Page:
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L.A. gets five cloned puppies with quite a history [Updated]

June 17, 2009 |  6:30 am

CLONE

Even in the sometimes bizarre world of novelty animal cloning, this case is expected to generate debate and curiosity.

The Northern California cloning firm BioArts International is holding a news conference today to announce that it has cloned a dog that helped searched for victims in the rubble of New York's World Trade Center after 9/11. A retired Canadian police officer, who now lives in Los Angeles, won a contest sponsored by BioArts explaining why his rescue dog, Trakr, should be cloned. He was presented with the five cloned puppies a few days ago.

"Once in a lifetime, a dog comes along that not only captures the hearts of all he touches but also plays a private role in history," the retired officer, James Symington, wrote in his contest submission.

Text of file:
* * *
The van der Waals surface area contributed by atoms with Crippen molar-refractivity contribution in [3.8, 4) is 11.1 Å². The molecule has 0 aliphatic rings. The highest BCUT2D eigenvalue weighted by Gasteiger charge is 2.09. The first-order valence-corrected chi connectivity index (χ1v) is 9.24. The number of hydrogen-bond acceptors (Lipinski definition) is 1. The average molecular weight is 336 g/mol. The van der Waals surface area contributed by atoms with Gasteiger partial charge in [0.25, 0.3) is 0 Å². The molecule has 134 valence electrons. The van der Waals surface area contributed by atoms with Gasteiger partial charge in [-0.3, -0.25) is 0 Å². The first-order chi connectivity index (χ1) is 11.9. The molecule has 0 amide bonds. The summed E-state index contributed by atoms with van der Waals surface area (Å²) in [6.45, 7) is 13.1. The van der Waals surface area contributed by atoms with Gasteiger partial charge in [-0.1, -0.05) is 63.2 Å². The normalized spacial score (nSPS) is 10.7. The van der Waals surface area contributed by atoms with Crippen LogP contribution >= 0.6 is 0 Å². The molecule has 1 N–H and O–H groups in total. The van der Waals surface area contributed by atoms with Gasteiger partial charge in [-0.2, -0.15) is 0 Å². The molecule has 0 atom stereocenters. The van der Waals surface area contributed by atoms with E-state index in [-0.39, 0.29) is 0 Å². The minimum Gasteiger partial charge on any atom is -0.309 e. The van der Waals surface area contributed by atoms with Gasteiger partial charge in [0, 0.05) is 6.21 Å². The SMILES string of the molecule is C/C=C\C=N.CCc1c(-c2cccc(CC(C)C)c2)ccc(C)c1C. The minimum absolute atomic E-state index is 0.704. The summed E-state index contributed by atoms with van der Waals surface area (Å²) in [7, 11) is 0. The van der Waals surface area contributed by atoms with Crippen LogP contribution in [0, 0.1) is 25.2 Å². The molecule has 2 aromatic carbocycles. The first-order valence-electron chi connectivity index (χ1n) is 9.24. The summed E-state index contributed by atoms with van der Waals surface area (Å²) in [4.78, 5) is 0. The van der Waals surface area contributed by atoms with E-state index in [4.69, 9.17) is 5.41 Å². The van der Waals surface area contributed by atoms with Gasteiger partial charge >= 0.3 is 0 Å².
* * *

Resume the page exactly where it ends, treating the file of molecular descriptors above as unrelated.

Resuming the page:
BioArts said in a statement that it partnered with South Korean cloning specialist Hwang Woo-Suk to clone the German shepherd. Woo-Suk is a controversial cloning pioneer who has been accused of faking human cloning evidence.

In a statement released by BioArts, Symington said meeting the new dogs was an emotional experience: "They're identical -- down to the smallest detail. Few dogs are born with exceptional abilities -- Trakr was one of those dogs. And if these puppies have the same attributes as Trakr, I plan on putting them into search and rescue so they can help people the way Trakr did."

More will be revealed during a news conference later today.

[Updated at 7:50 a.m.: The debate is already beginning. The American Society for the Prevention of Cruelty to Animals notes its concerns about pet cloning: "Our current knowledge of animal cloning indicates that there are important welfare concerns at issue. Reports on the health and condition of mammalian animals produced by cloning have indicated a variety of anatomical and physiological problems."]

-- Shelby Grad

Photo: James Symington with his German shepherds. Credit: Associated Press

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